In the white paper, ACA asserts that the CFPB fails to contextualize the number of complaints lodged with the CFPB within the larger context of the debt collection industry.  For example, ACA’s analysis shows the total number of debt collection complaints received by the CFPB represents an incredibly small number of consumers (0.004 percent) who had with the debt collection industry during 2016.

Further, the complaints account for only .05 percent of all Americans estimated to have a debt in collection.

ACA’s analysis also demonstrates that the CFPB’s data suggests that many of the issues consumers complain about are associated with the technical aspects of credit, outstanding debt and the debt collection industry. In fact, based on the CFPB’s own data, an overwhelming majority of consumers are not lodging complaints about harassing or harsh debt collection practices, a finding that stands in contrast to the misleading narrative about the debt collection industry being fostered by the CFPB.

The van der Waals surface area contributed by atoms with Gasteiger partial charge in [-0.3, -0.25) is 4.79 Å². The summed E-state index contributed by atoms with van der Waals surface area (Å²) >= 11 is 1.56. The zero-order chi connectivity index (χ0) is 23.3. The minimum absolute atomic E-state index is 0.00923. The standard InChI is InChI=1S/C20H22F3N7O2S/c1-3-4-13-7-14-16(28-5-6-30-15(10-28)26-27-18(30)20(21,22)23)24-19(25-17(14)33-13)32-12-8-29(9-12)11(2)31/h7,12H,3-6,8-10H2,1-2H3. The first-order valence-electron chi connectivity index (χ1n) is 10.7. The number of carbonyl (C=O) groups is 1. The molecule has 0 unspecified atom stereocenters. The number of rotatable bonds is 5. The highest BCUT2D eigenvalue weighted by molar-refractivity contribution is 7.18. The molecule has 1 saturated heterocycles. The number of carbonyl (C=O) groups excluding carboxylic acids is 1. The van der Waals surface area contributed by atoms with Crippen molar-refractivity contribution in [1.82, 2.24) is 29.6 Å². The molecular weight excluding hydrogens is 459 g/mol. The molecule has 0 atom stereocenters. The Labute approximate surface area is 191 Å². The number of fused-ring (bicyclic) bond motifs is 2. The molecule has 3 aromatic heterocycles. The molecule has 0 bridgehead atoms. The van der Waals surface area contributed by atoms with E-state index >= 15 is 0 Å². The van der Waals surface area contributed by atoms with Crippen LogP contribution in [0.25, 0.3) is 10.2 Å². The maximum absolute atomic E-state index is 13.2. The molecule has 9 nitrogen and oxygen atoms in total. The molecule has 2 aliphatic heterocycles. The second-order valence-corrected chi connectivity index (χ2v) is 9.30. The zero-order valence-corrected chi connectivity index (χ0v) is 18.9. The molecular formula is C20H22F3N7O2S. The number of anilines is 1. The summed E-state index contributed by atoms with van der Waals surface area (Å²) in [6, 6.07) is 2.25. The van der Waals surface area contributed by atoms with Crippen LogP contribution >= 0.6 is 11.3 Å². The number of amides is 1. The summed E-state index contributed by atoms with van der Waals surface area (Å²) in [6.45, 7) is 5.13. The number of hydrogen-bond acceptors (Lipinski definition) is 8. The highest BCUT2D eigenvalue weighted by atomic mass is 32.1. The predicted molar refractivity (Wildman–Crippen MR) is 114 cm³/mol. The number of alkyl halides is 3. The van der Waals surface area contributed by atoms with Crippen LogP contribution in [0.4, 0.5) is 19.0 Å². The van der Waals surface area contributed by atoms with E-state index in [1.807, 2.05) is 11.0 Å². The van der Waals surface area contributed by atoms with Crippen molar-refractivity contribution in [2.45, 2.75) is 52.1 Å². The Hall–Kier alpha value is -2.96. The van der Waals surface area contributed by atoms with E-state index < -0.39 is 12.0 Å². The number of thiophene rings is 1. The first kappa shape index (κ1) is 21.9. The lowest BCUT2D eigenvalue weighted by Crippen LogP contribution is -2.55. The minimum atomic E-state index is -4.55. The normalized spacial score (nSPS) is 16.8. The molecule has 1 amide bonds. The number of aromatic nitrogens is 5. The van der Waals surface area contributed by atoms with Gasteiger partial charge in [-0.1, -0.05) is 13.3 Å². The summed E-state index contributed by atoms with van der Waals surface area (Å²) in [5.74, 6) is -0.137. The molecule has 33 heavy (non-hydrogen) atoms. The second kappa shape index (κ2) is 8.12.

“Given that the CFPB has branded itself as a ‘data-driven’ agency that promotes transparency, this analysis underscores the critical need for the CFPB to do a significantly better job of making clear the limitations of the data it collects and reports,” ACA International director of research Josh Adams wrote in the paper .

ACA International’s research initiative aims to collect more original data about the credit and collection industry. The goal of this exclusive research and analysis is to quantify the ways that debt collectors help consumers and the overall economy.